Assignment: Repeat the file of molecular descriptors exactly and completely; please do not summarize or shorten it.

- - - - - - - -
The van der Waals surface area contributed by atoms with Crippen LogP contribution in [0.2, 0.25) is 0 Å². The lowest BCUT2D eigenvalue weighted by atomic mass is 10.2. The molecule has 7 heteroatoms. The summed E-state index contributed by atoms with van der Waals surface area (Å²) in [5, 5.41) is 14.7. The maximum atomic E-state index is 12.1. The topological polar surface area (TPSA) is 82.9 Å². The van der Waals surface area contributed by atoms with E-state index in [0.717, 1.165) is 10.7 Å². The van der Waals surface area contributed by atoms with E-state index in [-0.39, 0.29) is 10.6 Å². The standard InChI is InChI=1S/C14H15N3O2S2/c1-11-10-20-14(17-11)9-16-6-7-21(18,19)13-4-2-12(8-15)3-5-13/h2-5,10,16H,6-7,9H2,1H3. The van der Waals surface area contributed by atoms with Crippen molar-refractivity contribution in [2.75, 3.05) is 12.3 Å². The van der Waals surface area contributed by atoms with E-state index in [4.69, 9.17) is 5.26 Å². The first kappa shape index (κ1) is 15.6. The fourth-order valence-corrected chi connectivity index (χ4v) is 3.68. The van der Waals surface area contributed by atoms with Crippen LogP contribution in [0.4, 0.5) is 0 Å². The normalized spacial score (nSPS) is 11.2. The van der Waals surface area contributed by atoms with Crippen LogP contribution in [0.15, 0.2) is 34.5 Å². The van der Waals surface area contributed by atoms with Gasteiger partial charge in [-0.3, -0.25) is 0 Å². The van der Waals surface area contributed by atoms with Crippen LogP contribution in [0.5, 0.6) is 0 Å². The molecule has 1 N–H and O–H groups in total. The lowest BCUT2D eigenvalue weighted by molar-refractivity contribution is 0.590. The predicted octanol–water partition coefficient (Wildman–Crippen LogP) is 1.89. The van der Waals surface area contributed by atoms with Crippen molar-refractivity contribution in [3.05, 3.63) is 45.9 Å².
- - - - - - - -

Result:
The van der Waals surface area contributed by atoms with Crippen LogP contribution in [0.2, 0.25) is 0 Å². The lowest BCUT2D eigenvalue weighted by atomic mass is 10.2. The molecule has 7 heteroatoms. The summed E-state index contributed by atoms with van der Waals surface area (Å²) in [5, 5.41) is 14.7. The maximum atomic E-state index is 12.1. The topological polar surface area (TPSA) is 82.9 Å². The van der Waals surface area contributed by atoms with E-state index in [0.717, 1.165) is 10.7 Å². The van der Waals surface area contributed by atoms with E-state index in [-0.39, 0.29) is 10.6 Å². The standard InChI is InChI=1S/C14H15N3O2S2/c1-11-10-20-14(17-11)9-16-6-7-21(18,19)13-4-2-12(8-15)3-5-13/h2-5,10,16H,6-7,9H2,1H3. The van der Waals surface area contributed by atoms with Crippen molar-refractivity contribution in [2.75, 3.05) is 12.3 Å². The van der Waals surface area contributed by atoms with E-state index in [4.69, 9.17) is 5.26 Å². The first kappa shape index (κ1) is 15.6. The fourth-order valence-corrected chi connectivity index (χ4v) is 3.68. The van der Waals surface area contributed by atoms with Crippen LogP contribution in [0.4, 0.5) is 0 Å². The normalized spacial score (nSPS) is 11.2. The van der Waals surface area contributed by atoms with Crippen LogP contribution in [0.15, 0.2) is 34.5 Å². The van der Waals surface area contributed by atoms with Gasteiger partial charge in [-0.3, -0.25) is 0 Å². The van der Waals surface area contributed by atoms with Crippen LogP contribution in [0.5, 0.6) is 0 Å². The molecule has 1 N–H and O–H groups in total. The lowest BCUT2D eigenvalue weighted by molar-refractivity contribution is 0.590. The predicted octanol–water partition coefficient (Wildman–Crippen LogP) is 1.89. The van der Waals surface area contributed by atoms with Crippen molar-refractivity contribution in [3.05, 3.63) is 45.9 Å².